About V2.1


We have adopted the term simplicity and the motto “subtracting the obvious and adding the meaningful” to describe the general trend, aesthetic, content and usability to under which this website is supported. 

The user is invited to navigate intuitively through the website without heavy visual elements that try to dazzle but distract from the main purpose when visiting this website; to access clear and quality information about “what”, “why” and “how” we do what we do!

The concept of simplicity is frequently  used to describe trends both in design and architecture where in the subject is reduced to its necessary elements. Commonly known by the term minimalism and highly influenced by Japanese traditional design and architecture.

We may find in examples of simplicity in the work of artists such as De Stijl a a major source of reference for this kind of work. De Stijl expanded that ideas could be expressed by using basic elements such as lines and planes organized in very particular manners.

Architect Ludwig Mies van der Rohe adopted the motto "Less is more" to describe his aesthetic tactic of arranging the numerous necessary components of a building to create an impression of extreme simplicity, by enlisting every element and detail to serve multiple visual and functional purposes (such as designing a floor to also serve as the radiator, or a massive fireplace to also house the bathroom).

Another example of simplicity is Luis Barragán with his  “reductionist ideas” and giving a special attention to the connection between perfect planes, elegant lighting, and careful consideration of the void spaces left by the removal of three-dimensional shapes from an architectural design.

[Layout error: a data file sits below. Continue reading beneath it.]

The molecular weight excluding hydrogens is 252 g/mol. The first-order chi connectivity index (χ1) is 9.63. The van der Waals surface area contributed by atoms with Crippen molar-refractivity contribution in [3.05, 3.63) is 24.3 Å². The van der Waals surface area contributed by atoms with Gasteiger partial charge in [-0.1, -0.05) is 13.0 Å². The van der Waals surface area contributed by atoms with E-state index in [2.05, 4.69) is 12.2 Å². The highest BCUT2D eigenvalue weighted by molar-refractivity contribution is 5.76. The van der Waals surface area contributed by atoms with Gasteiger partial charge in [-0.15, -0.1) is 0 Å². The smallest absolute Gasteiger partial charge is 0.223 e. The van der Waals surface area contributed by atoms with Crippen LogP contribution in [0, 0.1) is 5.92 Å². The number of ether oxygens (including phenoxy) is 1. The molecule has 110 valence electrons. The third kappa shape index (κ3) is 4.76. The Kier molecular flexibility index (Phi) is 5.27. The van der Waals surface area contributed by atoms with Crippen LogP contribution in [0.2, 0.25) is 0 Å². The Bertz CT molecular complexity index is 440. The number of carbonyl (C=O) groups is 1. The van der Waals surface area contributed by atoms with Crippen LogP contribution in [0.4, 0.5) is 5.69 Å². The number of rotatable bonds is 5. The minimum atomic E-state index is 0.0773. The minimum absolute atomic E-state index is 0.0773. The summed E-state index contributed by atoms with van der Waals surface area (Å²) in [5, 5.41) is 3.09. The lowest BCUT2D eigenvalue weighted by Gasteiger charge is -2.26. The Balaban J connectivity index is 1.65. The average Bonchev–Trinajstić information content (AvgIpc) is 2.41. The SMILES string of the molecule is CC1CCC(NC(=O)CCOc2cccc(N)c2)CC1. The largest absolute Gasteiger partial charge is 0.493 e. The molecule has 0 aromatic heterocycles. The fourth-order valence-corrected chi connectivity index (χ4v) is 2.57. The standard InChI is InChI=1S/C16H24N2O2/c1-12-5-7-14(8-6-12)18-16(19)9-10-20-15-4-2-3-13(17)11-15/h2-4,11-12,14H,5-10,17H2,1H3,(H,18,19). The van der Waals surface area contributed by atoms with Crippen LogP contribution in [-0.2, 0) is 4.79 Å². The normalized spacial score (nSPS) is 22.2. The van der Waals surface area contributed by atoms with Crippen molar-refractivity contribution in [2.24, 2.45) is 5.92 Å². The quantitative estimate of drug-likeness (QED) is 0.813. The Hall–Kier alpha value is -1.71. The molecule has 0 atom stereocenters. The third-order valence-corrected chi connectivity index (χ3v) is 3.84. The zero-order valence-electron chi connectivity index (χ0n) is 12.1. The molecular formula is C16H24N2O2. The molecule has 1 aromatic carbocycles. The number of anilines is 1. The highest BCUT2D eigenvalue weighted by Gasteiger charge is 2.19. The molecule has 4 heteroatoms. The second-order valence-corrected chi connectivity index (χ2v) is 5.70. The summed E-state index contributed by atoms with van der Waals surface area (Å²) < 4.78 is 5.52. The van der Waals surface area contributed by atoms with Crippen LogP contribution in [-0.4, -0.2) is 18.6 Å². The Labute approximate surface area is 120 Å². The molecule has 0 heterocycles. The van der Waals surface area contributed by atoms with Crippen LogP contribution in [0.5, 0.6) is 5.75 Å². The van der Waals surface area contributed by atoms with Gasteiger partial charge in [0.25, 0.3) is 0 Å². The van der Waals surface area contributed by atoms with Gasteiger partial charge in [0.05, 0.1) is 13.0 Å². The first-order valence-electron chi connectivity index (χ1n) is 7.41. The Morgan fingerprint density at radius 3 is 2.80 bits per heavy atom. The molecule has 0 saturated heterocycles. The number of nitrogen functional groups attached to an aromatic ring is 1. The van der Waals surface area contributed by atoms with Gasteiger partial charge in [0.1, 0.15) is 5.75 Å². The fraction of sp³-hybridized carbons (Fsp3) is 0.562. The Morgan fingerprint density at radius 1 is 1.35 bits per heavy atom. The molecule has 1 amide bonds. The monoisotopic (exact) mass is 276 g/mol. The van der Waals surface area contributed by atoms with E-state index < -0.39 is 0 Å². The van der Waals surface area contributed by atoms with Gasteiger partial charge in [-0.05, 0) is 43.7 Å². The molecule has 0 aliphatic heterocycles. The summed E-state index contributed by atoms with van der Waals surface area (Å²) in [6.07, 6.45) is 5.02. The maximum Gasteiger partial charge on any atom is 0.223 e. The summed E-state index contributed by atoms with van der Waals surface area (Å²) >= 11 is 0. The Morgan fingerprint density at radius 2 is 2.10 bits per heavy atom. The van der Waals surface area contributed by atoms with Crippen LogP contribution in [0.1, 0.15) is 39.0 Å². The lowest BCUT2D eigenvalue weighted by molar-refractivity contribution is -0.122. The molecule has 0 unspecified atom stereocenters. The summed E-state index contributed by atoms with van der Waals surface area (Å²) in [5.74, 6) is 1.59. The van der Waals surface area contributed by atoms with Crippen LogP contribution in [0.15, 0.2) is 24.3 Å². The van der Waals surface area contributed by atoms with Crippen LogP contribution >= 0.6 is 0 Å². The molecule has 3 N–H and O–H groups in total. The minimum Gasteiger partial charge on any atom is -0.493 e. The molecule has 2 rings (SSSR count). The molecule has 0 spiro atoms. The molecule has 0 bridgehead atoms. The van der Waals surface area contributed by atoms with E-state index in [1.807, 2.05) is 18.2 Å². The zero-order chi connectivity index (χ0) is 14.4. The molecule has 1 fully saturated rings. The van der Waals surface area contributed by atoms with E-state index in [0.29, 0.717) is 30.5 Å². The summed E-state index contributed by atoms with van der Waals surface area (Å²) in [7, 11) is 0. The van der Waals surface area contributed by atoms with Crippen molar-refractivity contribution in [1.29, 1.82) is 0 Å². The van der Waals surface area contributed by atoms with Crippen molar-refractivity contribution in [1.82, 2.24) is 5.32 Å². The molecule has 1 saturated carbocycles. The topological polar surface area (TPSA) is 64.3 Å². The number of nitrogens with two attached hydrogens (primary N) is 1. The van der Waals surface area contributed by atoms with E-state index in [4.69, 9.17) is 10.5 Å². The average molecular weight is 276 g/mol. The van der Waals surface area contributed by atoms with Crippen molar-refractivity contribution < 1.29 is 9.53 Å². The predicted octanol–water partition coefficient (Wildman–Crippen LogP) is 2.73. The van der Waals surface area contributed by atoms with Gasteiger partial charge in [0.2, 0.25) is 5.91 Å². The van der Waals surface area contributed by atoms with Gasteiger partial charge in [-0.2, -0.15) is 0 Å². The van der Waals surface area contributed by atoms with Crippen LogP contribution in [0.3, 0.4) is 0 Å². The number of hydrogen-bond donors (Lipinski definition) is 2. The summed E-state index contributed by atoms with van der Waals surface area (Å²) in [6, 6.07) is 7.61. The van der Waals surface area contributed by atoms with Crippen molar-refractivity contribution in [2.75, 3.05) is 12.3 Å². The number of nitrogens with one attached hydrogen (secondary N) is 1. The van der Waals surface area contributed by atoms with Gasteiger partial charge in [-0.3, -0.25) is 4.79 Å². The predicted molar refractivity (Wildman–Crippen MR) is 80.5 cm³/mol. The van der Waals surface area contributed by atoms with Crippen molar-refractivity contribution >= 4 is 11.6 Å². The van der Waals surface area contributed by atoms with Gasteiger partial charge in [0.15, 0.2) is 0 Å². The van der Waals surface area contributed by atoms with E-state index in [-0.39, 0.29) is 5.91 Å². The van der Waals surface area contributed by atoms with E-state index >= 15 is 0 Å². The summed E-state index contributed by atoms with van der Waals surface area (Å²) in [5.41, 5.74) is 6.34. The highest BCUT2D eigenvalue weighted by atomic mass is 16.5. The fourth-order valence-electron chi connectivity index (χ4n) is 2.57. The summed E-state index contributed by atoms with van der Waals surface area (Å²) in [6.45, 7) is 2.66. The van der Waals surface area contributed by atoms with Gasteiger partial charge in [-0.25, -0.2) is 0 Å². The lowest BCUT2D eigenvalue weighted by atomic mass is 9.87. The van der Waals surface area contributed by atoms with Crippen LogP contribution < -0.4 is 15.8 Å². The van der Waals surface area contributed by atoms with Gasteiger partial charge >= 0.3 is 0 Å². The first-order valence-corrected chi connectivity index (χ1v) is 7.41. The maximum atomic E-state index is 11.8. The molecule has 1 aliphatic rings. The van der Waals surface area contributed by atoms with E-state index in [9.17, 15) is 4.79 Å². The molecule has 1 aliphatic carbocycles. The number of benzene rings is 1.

A similar sentiment was industrial designer Dieter Rams motto, "Less but better" adapted from Van der Rohe. His structures use relatively simple elegant designs; ornamentations are quality rather than quantity, and its beauty is also determined by playing with lighting, using the basic geometric shapes as outlines, using only a single shape or a small number of like shapes for components for design unity, using tasteful non-fussy bright color combinations, usually natural textures and colors, and clean and fine finishes.

Designer Buckminster Fuller adopted the engineer's goal of "Doing more with less", but his concerns were oriented towards technology and engineering rather than aesthetics

Simplicity is a philosophy and can be used everywhere from modern minimalistic home architecture to our own approach to communication, design strategy or problem solving.

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